The primary focus of the initial episodes focused primarily with April coming to grips with her codependency and her all-out fight to reclaim control of her life. Using plot points consistent with the scholarly model of the heroic journey by Professor Joseph Campbell, April is forced to seek out her enemy, confronting him for supremacy inn his realm. With only eight episodes to accomplish this objective, there was precious little time to establish other themes allowing them to unfold properly. The story could have supported additional seasons if a few of the single episode threats were better developed and given the bandwidth necessary to launch their contribution to the substance of the spinoff. It has become commonplace for this approach, the limited run series or story arc, particularly those separated from the main series to this extent. Another recent example was over at the ABC Network where the highly successful ‘Once Upon a Time’ was used to create ‘Once Upon a Time in Wonderland.' It also lasted only a single season. The rationale is sound, but experience demonstrates that such endeavors are best when crafted as a limited run and not expected run extend its run or progress in parallel with the original series. The only major franchise with any degree of success has been series created by Dick Wolf. Both ‘Law 7 Order’ and ‘Chicago Fire’ have budded off into several overlapping series. The specific ingredient required for this was not included, perhaps by design. As it turned out, the eight episodes did provide an entertaining story of a shy young woman into a self-assured leader. The series does primarily appeal to dedicated fans of the Doctor but any science fiction fan.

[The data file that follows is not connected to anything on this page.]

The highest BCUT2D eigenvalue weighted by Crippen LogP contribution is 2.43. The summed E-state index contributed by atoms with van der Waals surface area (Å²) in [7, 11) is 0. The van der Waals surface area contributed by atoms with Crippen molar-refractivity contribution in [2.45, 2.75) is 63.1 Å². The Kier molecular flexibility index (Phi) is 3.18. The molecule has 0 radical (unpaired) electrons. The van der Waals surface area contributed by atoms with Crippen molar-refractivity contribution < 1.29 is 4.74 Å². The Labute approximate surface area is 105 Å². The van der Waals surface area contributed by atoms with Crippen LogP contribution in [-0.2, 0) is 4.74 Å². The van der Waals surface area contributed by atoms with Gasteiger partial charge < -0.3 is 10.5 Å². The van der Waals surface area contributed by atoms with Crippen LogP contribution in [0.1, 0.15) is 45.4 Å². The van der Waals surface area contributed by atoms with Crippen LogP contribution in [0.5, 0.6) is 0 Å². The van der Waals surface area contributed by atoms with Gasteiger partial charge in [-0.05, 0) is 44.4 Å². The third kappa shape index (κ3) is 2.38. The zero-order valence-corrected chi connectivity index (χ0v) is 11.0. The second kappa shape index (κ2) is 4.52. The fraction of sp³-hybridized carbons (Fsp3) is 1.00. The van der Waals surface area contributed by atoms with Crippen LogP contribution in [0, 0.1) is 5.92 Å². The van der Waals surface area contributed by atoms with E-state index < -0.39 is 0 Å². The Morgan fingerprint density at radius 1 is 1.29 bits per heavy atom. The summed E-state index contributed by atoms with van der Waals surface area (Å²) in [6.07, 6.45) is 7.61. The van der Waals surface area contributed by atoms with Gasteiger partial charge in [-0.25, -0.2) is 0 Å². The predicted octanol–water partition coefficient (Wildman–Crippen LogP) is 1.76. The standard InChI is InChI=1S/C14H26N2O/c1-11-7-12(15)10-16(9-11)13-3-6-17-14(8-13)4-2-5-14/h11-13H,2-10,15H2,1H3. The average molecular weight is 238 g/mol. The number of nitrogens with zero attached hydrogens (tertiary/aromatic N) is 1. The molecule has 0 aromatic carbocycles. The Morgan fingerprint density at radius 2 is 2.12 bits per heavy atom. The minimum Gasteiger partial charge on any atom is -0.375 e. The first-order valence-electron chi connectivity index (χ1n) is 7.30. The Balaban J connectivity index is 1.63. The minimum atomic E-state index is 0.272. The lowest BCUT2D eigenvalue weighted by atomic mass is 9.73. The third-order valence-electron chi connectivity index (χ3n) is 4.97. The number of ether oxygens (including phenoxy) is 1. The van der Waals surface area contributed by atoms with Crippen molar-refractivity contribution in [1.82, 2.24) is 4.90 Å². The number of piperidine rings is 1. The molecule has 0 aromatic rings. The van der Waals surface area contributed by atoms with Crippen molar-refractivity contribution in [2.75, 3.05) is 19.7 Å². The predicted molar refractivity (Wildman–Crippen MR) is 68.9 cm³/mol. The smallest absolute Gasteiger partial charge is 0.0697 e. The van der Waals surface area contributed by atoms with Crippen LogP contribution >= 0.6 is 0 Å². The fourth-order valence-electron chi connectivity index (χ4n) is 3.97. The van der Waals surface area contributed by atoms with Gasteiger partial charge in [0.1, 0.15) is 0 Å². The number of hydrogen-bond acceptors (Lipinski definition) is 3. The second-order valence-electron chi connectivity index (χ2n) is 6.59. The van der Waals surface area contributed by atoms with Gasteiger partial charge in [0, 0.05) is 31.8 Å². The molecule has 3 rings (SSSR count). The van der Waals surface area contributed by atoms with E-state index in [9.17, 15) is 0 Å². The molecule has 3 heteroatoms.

Posted 10/08/2017